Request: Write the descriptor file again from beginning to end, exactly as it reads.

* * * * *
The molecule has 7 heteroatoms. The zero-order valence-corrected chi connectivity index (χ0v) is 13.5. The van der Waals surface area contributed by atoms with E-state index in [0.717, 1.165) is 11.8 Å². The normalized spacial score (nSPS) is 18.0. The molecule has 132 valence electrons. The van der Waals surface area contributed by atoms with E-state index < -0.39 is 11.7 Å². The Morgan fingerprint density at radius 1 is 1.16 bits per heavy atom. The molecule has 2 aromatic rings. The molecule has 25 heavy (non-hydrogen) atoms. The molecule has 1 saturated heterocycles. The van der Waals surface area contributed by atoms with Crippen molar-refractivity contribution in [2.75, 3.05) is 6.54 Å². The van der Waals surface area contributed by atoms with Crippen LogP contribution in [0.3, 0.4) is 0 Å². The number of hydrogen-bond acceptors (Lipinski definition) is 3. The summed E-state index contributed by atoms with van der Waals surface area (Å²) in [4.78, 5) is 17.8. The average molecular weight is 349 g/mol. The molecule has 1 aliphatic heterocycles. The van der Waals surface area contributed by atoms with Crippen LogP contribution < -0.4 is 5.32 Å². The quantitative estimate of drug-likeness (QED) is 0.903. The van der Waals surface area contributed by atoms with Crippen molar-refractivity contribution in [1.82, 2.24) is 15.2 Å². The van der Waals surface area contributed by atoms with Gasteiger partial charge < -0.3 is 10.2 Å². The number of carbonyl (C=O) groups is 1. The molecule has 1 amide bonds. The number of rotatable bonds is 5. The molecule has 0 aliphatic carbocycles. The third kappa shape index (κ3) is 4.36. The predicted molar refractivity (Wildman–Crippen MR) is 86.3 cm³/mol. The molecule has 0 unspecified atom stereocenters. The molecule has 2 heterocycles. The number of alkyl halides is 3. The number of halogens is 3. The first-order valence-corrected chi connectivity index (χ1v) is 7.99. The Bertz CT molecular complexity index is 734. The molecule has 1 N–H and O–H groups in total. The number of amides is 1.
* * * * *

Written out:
The molecule has 7 heteroatoms. The zero-order valence-corrected chi connectivity index (χ0v) is 13.5. The van der Waals surface area contributed by atoms with E-state index in [0.717, 1.165) is 11.8 Å². The normalized spacial score (nSPS) is 18.0. The molecule has 132 valence electrons. The van der Waals surface area contributed by atoms with E-state index < -0.39 is 11.7 Å². The Morgan fingerprint density at radius 1 is 1.16 bits per heavy atom. The molecule has 2 aromatic rings. The molecule has 25 heavy (non-hydrogen) atoms. The molecule has 1 saturated heterocycles. The van der Waals surface area contributed by atoms with Crippen molar-refractivity contribution in [2.75, 3.05) is 6.54 Å². The van der Waals surface area contributed by atoms with Crippen LogP contribution in [0.3, 0.4) is 0 Å². The number of hydrogen-bond acceptors (Lipinski definition) is 3. The summed E-state index contributed by atoms with van der Waals surface area (Å²) in [4.78, 5) is 17.8. The average molecular weight is 349 g/mol. The molecule has 1 aliphatic heterocycles. The van der Waals surface area contributed by atoms with Crippen LogP contribution < -0.4 is 5.32 Å². The quantitative estimate of drug-likeness (QED) is 0.903. The van der Waals surface area contributed by atoms with Crippen molar-refractivity contribution in [1.82, 2.24) is 15.2 Å². The van der Waals surface area contributed by atoms with Gasteiger partial charge < -0.3 is 10.2 Å². The number of carbonyl (C=O) groups is 1. The molecule has 1 amide bonds. The number of rotatable bonds is 5. The molecule has 0 aliphatic carbocycles. The third kappa shape index (κ3) is 4.36. The predicted molar refractivity (Wildman–Crippen MR) is 86.3 cm³/mol. The molecule has 0 unspecified atom stereocenters. The molecule has 2 heterocycles. The number of alkyl halides is 3. The number of halogens is 3. The first-order valence-corrected chi connectivity index (χ1v) is 7.99. The Bertz CT molecular complexity index is 734. The molecule has 1 N–H and O–H groups in total. The number of amides is 1.